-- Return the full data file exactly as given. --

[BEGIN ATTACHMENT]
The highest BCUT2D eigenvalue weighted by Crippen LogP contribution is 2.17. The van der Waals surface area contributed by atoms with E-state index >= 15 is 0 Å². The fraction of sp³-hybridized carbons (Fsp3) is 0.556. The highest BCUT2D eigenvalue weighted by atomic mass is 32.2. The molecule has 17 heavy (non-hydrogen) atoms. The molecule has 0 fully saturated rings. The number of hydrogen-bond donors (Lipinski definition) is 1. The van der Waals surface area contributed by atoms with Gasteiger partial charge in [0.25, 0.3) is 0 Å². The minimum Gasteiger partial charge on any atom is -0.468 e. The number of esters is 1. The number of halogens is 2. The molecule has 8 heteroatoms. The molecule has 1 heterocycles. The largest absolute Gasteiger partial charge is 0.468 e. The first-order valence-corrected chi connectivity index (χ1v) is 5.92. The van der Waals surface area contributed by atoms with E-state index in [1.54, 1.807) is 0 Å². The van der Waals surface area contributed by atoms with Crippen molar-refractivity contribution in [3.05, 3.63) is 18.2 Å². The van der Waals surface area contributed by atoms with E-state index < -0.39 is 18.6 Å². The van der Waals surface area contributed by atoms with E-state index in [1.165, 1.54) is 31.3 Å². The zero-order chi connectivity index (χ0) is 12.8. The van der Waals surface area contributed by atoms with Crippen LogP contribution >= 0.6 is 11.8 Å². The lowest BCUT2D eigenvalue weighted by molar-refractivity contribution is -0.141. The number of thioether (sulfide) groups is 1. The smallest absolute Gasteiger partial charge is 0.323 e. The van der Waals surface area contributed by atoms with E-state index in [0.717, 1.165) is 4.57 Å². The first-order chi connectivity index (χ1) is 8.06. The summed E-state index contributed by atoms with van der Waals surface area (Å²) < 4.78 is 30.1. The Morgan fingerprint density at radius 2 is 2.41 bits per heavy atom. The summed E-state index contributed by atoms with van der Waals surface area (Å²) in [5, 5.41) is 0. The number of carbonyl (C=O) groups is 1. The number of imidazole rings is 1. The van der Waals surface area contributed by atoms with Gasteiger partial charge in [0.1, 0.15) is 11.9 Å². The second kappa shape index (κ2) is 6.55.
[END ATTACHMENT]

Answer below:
The highest BCUT2D eigenvalue weighted by Crippen LogP contribution is 2.17. The van der Waals surface area contributed by atoms with E-state index >= 15 is 0 Å². The fraction of sp³-hybridized carbons (Fsp3) is 0.556. The highest BCUT2D eigenvalue weighted by atomic mass is 32.2. The molecule has 17 heavy (non-hydrogen) atoms. The molecule has 0 fully saturated rings. The number of hydrogen-bond donors (Lipinski definition) is 1. The van der Waals surface area contributed by atoms with Gasteiger partial charge in [0.25, 0.3) is 0 Å². The minimum Gasteiger partial charge on any atom is -0.468 e. The number of esters is 1. The number of halogens is 2. The molecule has 8 heteroatoms. The molecule has 1 heterocycles. The largest absolute Gasteiger partial charge is 0.468 e. The first-order valence-corrected chi connectivity index (χ1v) is 5.92. The van der Waals surface area contributed by atoms with E-state index in [1.54, 1.807) is 0 Å². The van der Waals surface area contributed by atoms with Crippen molar-refractivity contribution in [3.05, 3.63) is 18.2 Å². The van der Waals surface area contributed by atoms with E-state index < -0.39 is 18.6 Å². The van der Waals surface area contributed by atoms with E-state index in [1.165, 1.54) is 31.3 Å². The zero-order chi connectivity index (χ0) is 12.8. The van der Waals surface area contributed by atoms with Crippen LogP contribution >= 0.6 is 11.8 Å². The lowest BCUT2D eigenvalue weighted by molar-refractivity contribution is -0.141. The number of thioether (sulfide) groups is 1. The smallest absolute Gasteiger partial charge is 0.323 e. The van der Waals surface area contributed by atoms with E-state index in [0.717, 1.165) is 4.57 Å². The first-order chi connectivity index (χ1) is 8.06. The summed E-state index contributed by atoms with van der Waals surface area (Å²) < 4.78 is 30.1. The Morgan fingerprint density at radius 2 is 2.41 bits per heavy atom. The summed E-state index contributed by atoms with van der Waals surface area (Å²) in [5, 5.41) is 0. The number of carbonyl (C=O) groups is 1. The number of imidazole rings is 1. The van der Waals surface area contributed by atoms with Gasteiger partial charge in [0.1, 0.15) is 11.9 Å². The second kappa shape index (κ2) is 6.55.